# Manometers – the curious case of the coiled manometer

This is a neat little demonstration that illustrates a slightly odd manometer behavior and can be used as a lead in to a quantitative manometer example in class.

Equipment

1. A circular bucket
2. Transparent plastic tubing long enough that it can be wrapped around the bucket at least 5 times
3. A jug of water with food coloring added
4. A funnel for filling the tube with the dyed water
5. Duct tape

Demonstration

1. Lay the bucket on its side.
2. Wrap the tube around the drum at least five turns leaving about a foot at one end to extend above the bucket
3. Fix the funnel into the tubing at the vertical end which extends above the bucket
4. Tape down the end of the tube in contact with the bucket leaving it open to the atmosphere
5. Have a volunteer pour the water slowly into the funnel. It will fill up the tube and a little will spill over into the second loop.  You may find that a little more will spill over into the third loop, but that should be about as far as the fluid will go.
6. If you keep filling, the water will back up and overflow out of the funnel.

You should try this before doing it in class just to make sure that you have sufficient tubing and liquid, and just to make sure that it will work for you.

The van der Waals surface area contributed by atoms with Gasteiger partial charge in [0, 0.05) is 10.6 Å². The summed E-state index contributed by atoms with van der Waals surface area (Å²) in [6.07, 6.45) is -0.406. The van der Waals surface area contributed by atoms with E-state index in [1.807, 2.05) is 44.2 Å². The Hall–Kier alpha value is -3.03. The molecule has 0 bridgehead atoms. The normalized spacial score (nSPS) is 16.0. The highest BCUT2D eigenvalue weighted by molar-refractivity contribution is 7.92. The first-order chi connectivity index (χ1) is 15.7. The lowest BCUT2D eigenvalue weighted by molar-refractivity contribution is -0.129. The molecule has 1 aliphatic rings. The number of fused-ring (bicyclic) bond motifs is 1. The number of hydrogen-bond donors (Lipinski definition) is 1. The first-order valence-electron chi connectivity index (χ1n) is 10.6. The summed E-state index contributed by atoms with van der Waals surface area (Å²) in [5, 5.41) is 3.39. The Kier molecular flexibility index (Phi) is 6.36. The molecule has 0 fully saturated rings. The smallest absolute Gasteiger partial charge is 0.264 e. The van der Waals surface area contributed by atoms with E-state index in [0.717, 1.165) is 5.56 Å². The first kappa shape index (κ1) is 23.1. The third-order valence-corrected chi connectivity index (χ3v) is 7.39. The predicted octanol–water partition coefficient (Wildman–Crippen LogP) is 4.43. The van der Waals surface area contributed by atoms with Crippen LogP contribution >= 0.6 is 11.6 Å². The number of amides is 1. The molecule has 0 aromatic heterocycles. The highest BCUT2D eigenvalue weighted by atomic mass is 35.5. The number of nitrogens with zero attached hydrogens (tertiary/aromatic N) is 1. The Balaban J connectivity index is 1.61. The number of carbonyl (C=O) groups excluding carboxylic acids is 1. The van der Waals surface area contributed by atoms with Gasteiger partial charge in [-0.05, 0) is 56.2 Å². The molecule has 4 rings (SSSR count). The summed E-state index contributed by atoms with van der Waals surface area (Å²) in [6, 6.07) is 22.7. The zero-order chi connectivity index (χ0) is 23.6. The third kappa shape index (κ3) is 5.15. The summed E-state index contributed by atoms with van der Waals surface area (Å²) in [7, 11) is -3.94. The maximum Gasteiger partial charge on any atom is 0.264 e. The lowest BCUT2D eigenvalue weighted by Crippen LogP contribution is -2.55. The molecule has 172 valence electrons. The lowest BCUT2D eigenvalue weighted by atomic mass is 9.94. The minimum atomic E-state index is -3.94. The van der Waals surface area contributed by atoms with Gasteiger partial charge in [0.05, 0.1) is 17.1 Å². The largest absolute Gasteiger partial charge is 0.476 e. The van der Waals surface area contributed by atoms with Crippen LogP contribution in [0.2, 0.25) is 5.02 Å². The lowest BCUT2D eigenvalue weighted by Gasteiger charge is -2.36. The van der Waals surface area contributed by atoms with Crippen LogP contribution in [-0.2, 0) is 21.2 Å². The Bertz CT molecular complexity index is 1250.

Analysis

Wrapping the tube around the bucket forms a manometer that is essentially sinusoidal in shape when stretched out. See the schematic figure below.

As the second loop starts to fill the air path from the first loop to the outlet is blocked off. As such, the pressure on the left surface of the second loop is no-longer atmospheric. As such, the water will rise more on the right hand side of that loop than the left had side. If any water gets into the third loop, then the process is repeated. Eventually, this buildup of pressure causes the water to back up in the first loop and overflow at the funnel.

Based on the diagram above, and ignoring the hydrostatic pressure variation in the trapped air, we can write a series of expressions relating the pressures at the labeled points:

Pa=0

Pb=Pa+γ(Ha-Hb)

Pb=Pc

Pc=Pd+γ(Hd-Hc)

Pd=0

I always write out the equations for each column of water separately in the form Plower point=Pupper point+γ(change in height). Done this way I find that it is harder for students to make mistakes with signs.

Solving this set of equations leads to

Ha-Hb = Hd-Hc

Therefore, when the height difference of the water in the second loop (or the sum of the height differences in the 2nd and 3rd loops) equals the height difference between the top of the first loop and the funnel, the funnel will overflow.

An index of all the demonstrations posted on this blog can be found here. Don’t forget to follow @nbkaye on twitter for updates to this blog. If you have a demonstration that you use in class that you would like to share on this blog please email me (nbkaye@clemson.edu). I also welcome comments (through the comments section or via email) on improving the demonstrations.